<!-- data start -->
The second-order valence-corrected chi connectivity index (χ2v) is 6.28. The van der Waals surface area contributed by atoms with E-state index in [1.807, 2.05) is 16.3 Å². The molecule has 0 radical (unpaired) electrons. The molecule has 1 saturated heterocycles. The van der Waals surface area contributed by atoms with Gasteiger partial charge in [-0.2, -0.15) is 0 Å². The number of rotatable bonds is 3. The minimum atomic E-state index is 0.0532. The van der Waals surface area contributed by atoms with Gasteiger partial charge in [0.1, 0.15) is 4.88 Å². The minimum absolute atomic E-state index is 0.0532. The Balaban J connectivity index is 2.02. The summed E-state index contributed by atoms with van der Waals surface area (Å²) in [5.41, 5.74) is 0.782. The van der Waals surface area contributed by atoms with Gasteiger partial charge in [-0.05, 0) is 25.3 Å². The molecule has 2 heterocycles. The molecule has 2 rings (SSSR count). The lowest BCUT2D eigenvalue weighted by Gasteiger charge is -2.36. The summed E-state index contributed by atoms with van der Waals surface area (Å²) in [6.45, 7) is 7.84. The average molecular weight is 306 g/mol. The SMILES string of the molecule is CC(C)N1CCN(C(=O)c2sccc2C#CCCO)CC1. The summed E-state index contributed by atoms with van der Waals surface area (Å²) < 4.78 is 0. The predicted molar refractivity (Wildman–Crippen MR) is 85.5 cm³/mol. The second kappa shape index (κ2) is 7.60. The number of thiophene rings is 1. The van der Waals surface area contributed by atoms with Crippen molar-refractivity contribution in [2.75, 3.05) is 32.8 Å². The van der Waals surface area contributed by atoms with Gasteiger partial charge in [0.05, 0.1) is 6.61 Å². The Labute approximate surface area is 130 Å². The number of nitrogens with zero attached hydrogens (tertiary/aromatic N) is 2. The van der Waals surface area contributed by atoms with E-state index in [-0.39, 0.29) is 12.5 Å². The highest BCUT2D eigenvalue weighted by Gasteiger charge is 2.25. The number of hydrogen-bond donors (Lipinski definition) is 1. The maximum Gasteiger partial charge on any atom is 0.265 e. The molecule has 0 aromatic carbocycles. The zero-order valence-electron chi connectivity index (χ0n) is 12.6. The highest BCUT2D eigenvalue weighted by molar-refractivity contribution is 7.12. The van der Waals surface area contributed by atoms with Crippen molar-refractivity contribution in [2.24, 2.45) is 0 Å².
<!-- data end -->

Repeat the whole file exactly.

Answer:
The second-order valence-corrected chi connectivity index (χ2v) is 6.28. The van der Waals surface area contributed by atoms with E-state index in [1.807, 2.05) is 16.3 Å². The molecule has 0 radical (unpaired) electrons. The molecule has 1 saturated heterocycles. The van der Waals surface area contributed by atoms with Gasteiger partial charge in [-0.2, -0.15) is 0 Å². The number of rotatable bonds is 3. The minimum atomic E-state index is 0.0532. The van der Waals surface area contributed by atoms with Gasteiger partial charge in [0.1, 0.15) is 4.88 Å². The minimum absolute atomic E-state index is 0.0532. The Balaban J connectivity index is 2.02. The summed E-state index contributed by atoms with van der Waals surface area (Å²) in [5.41, 5.74) is 0.782. The van der Waals surface area contributed by atoms with Gasteiger partial charge in [-0.05, 0) is 25.3 Å². The molecule has 2 heterocycles. The molecule has 2 rings (SSSR count). The lowest BCUT2D eigenvalue weighted by Gasteiger charge is -2.36. The summed E-state index contributed by atoms with van der Waals surface area (Å²) in [6.45, 7) is 7.84. The average molecular weight is 306 g/mol. The SMILES string of the molecule is CC(C)N1CCN(C(=O)c2sccc2C#CCCO)CC1. The summed E-state index contributed by atoms with van der Waals surface area (Å²) < 4.78 is 0. The predicted molar refractivity (Wildman–Crippen MR) is 85.5 cm³/mol. The second kappa shape index (κ2) is 7.60. The number of thiophene rings is 1. The van der Waals surface area contributed by atoms with Crippen molar-refractivity contribution in [2.75, 3.05) is 32.8 Å². The van der Waals surface area contributed by atoms with Gasteiger partial charge in [0.05, 0.1) is 6.61 Å². The Labute approximate surface area is 130 Å². The number of nitrogens with zero attached hydrogens (tertiary/aromatic N) is 2. The van der Waals surface area contributed by atoms with E-state index in [-0.39, 0.29) is 12.5 Å². The highest BCUT2D eigenvalue weighted by Gasteiger charge is 2.25. The number of hydrogen-bond donors (Lipinski definition) is 1. The maximum Gasteiger partial charge on any atom is 0.265 e. The molecule has 0 aromatic carbocycles. The zero-order valence-electron chi connectivity index (χ0n) is 12.6. The highest BCUT2D eigenvalue weighted by molar-refractivity contribution is 7.12. The van der Waals surface area contributed by atoms with Crippen molar-refractivity contribution in [2.24, 2.45) is 0 Å².